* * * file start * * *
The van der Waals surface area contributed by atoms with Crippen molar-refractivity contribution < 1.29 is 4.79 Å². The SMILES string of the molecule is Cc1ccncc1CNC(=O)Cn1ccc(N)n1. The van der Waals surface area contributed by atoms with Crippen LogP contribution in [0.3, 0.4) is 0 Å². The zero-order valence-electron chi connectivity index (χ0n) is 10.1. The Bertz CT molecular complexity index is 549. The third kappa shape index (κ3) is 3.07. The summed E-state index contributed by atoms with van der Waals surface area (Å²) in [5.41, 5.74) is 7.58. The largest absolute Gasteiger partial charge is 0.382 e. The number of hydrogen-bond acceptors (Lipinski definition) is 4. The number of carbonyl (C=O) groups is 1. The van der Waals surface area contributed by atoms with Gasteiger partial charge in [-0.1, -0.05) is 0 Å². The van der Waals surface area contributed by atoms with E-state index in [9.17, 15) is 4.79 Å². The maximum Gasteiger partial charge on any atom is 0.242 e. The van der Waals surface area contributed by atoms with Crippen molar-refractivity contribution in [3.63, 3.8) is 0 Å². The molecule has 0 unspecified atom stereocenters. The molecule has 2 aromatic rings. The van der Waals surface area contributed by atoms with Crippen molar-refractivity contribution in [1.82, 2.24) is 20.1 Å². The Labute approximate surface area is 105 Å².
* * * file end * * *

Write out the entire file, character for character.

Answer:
The van der Waals surface area contributed by atoms with Crippen molar-refractivity contribution < 1.29 is 4.79 Å². The SMILES string of the molecule is Cc1ccncc1CNC(=O)Cn1ccc(N)n1. The van der Waals surface area contributed by atoms with Crippen LogP contribution in [0.3, 0.4) is 0 Å². The zero-order valence-electron chi connectivity index (χ0n) is 10.1. The Bertz CT molecular complexity index is 549. The third kappa shape index (κ3) is 3.07. The summed E-state index contributed by atoms with van der Waals surface area (Å²) in [5.41, 5.74) is 7.58. The largest absolute Gasteiger partial charge is 0.382 e. The number of hydrogen-bond acceptors (Lipinski definition) is 4. The number of carbonyl (C=O) groups is 1. The van der Waals surface area contributed by atoms with Gasteiger partial charge in [-0.1, -0.05) is 0 Å². The van der Waals surface area contributed by atoms with E-state index in [9.17, 15) is 4.79 Å². The maximum Gasteiger partial charge on any atom is 0.242 e. The van der Waals surface area contributed by atoms with Crippen molar-refractivity contribution in [3.63, 3.8) is 0 Å². The molecule has 0 unspecified atom stereocenters. The molecule has 2 aromatic rings. The van der Waals surface area contributed by atoms with Crippen molar-refractivity contribution in [1.82, 2.24) is 20.1 Å². The Labute approximate surface area is 105 Å².